E – The 1 Chord in E
- chord: E5
- count-in: 4 beats
- pattern: downstroke on the ‘1’. Repeat every 16 beats
Let’s take a look at the first of the six chords in the key of E that crop up all over the place. They’re in pretty much every song you’re going to hear.
The first chord E major – the home chord in the key of E major. It’s also known as the root chord. In the Nashville Number System for the key of E, it is the ‘1’ chord.
A Better Chord Voicing for E
Over the years, I’ve found different inversions of these chords – different voicings – that I think sound really good in the worship world. And they are are easy to change between. So rather than show you the traditional E chord, whenever we see an E chord on the word chart, we’re going to play a voicing of it which is E5. It’s got a kind of cool sound to it. It’s very easy to move to the other chords within the key of E – but we’ll cover those later.
Fret Hand Position to play E5
- Open bass E string (string 6, the one near your chin)
- First finger – second fret on the A string
- Slightly flatten our first finger at the first knuckle, so that the finger tip – and the fleshy bit underneath – covers both the A string and the D string at the second fret. Called a half-barre.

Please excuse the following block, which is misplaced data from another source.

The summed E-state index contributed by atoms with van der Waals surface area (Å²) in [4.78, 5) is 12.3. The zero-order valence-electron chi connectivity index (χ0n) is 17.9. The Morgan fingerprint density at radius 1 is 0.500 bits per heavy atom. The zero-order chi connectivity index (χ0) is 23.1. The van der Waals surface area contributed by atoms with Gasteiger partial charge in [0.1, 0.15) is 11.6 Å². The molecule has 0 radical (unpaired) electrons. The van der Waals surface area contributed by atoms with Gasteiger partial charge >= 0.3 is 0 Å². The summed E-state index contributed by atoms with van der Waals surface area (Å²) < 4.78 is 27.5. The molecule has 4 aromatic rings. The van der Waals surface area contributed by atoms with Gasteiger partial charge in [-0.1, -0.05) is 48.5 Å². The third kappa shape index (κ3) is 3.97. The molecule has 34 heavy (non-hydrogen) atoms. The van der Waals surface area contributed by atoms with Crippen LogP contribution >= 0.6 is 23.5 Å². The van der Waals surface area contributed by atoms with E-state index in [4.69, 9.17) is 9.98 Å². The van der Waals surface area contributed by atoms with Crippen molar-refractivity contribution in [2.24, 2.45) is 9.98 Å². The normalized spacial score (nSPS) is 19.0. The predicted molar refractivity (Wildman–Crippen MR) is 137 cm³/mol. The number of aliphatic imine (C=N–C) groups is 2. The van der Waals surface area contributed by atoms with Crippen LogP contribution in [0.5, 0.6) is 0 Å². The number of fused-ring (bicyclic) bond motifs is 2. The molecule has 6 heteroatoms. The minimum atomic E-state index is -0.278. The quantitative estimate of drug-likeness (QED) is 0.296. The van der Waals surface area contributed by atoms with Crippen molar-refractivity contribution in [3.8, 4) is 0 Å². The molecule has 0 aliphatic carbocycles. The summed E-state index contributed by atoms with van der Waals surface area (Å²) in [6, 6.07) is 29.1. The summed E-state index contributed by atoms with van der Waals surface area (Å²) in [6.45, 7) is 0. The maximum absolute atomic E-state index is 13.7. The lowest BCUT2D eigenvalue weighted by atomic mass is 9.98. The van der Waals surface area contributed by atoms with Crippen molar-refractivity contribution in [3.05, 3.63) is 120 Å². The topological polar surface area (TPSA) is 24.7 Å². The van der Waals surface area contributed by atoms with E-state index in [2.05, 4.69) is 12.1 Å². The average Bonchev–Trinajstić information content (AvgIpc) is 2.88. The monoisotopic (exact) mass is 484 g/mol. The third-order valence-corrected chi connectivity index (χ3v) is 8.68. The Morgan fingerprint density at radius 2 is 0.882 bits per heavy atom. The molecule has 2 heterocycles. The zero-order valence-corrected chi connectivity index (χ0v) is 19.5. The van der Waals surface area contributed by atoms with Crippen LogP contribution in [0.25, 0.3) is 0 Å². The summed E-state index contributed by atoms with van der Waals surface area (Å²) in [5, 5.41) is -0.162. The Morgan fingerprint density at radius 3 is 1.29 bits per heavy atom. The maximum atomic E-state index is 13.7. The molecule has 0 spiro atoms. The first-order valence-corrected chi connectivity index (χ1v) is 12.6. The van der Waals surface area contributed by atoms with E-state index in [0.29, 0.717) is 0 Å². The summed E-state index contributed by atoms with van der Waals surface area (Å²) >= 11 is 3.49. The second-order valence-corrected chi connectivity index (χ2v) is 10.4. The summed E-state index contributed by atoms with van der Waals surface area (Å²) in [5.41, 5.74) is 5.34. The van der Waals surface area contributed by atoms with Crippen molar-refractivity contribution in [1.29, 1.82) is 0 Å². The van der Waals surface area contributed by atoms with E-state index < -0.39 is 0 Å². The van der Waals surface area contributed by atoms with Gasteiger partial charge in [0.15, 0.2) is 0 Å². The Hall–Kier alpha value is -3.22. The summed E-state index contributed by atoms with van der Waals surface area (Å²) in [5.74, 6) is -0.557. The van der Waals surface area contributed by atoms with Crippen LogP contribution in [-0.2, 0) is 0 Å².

- Fourth finger – fourth fret on the G string.
- Open B string
- Open E string
It’s a great chord. It’s got a very open, ringy sound. It suits itself to rock hits, acoustic-style strumming, and to ‘broken chord picking’. We’re going to cover those right hand techniques later.
Practice – Backing Track – E5 loop
But let’s get started practicing this chord. That’s the only way to use it musically.
To show just what we can do with just the one chord, we’re going to add a little bit of power and drive to a backing track. The track is based around – depends how you look at it – either Pachelbel’s Canon in D, or a rip-roaring track by Lincoln Brewster that I love.
Our part to practice is count ourselves in 1, 2, 3, 4 then use a simple downstroke on the E5 every 16 beats (demo). Get a feel for how you can use that E5 to add power to that simple backing track.
And it’s always – as ever – worth listening to the backing track without the E5 chord, and with you playing it, and see the difference that it makes.
Just one chord – used in the right way – can make a big difference to the worship team!